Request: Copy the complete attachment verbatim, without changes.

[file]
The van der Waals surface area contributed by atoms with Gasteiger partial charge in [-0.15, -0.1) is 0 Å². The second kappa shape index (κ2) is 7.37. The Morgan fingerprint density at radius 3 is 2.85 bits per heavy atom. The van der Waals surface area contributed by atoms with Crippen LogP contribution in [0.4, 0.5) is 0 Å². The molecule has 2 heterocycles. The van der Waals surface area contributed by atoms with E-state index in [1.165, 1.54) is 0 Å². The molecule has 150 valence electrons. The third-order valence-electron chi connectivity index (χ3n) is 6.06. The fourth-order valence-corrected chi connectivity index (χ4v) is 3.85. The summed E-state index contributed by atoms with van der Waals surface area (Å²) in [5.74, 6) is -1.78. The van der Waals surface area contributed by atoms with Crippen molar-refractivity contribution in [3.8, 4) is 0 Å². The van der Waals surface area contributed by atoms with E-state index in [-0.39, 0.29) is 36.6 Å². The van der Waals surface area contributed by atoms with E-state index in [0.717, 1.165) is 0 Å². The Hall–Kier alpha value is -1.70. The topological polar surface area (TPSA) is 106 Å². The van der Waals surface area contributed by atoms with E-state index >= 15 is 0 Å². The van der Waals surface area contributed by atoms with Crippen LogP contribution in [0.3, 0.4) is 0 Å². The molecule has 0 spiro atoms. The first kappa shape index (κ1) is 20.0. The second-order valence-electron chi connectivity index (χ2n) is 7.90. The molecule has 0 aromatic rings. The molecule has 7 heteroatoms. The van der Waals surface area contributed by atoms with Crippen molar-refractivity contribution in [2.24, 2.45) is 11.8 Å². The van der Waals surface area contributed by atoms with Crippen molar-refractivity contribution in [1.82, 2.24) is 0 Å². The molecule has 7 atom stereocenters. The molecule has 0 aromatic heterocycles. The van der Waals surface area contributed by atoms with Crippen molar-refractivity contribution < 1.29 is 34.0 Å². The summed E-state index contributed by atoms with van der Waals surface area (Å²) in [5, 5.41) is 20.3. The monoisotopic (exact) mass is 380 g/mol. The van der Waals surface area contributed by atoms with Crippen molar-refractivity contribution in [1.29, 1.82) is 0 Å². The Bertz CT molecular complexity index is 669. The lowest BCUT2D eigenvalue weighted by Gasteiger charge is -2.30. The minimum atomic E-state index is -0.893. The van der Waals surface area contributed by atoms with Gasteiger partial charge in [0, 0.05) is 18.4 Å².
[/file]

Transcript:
The van der Waals surface area contributed by atoms with Gasteiger partial charge in [-0.15, -0.1) is 0 Å². The second kappa shape index (κ2) is 7.37. The Morgan fingerprint density at radius 3 is 2.85 bits per heavy atom. The van der Waals surface area contributed by atoms with Crippen LogP contribution in [0.4, 0.5) is 0 Å². The molecule has 2 heterocycles. The van der Waals surface area contributed by atoms with E-state index in [1.165, 1.54) is 0 Å². The molecule has 150 valence electrons. The third-order valence-electron chi connectivity index (χ3n) is 6.06. The fourth-order valence-corrected chi connectivity index (χ4v) is 3.85. The summed E-state index contributed by atoms with van der Waals surface area (Å²) in [5.74, 6) is -1.78. The van der Waals surface area contributed by atoms with Crippen molar-refractivity contribution in [3.8, 4) is 0 Å². The van der Waals surface area contributed by atoms with E-state index in [-0.39, 0.29) is 36.6 Å². The van der Waals surface area contributed by atoms with E-state index in [0.717, 1.165) is 0 Å². The Hall–Kier alpha value is -1.70. The topological polar surface area (TPSA) is 106 Å². The van der Waals surface area contributed by atoms with E-state index >= 15 is 0 Å². The van der Waals surface area contributed by atoms with Crippen LogP contribution in [0.3, 0.4) is 0 Å². The molecule has 0 spiro atoms. The first kappa shape index (κ1) is 20.0. The second-order valence-electron chi connectivity index (χ2n) is 7.90. The molecule has 0 aromatic rings. The molecule has 7 heteroatoms. The van der Waals surface area contributed by atoms with Crippen molar-refractivity contribution in [2.24, 2.45) is 11.8 Å². The van der Waals surface area contributed by atoms with Crippen molar-refractivity contribution in [1.82, 2.24) is 0 Å². The molecule has 7 atom stereocenters. The molecule has 0 aromatic heterocycles. The van der Waals surface area contributed by atoms with Crippen molar-refractivity contribution < 1.29 is 34.0 Å². The summed E-state index contributed by atoms with van der Waals surface area (Å²) in [5, 5.41) is 20.3. The monoisotopic (exact) mass is 380 g/mol. The van der Waals surface area contributed by atoms with Crippen molar-refractivity contribution in [1.29, 1.82) is 0 Å². The Bertz CT molecular complexity index is 669. The lowest BCUT2D eigenvalue weighted by Gasteiger charge is -2.30. The minimum atomic E-state index is -0.893. The van der Waals surface area contributed by atoms with Gasteiger partial charge in [0, 0.05) is 18.4 Å².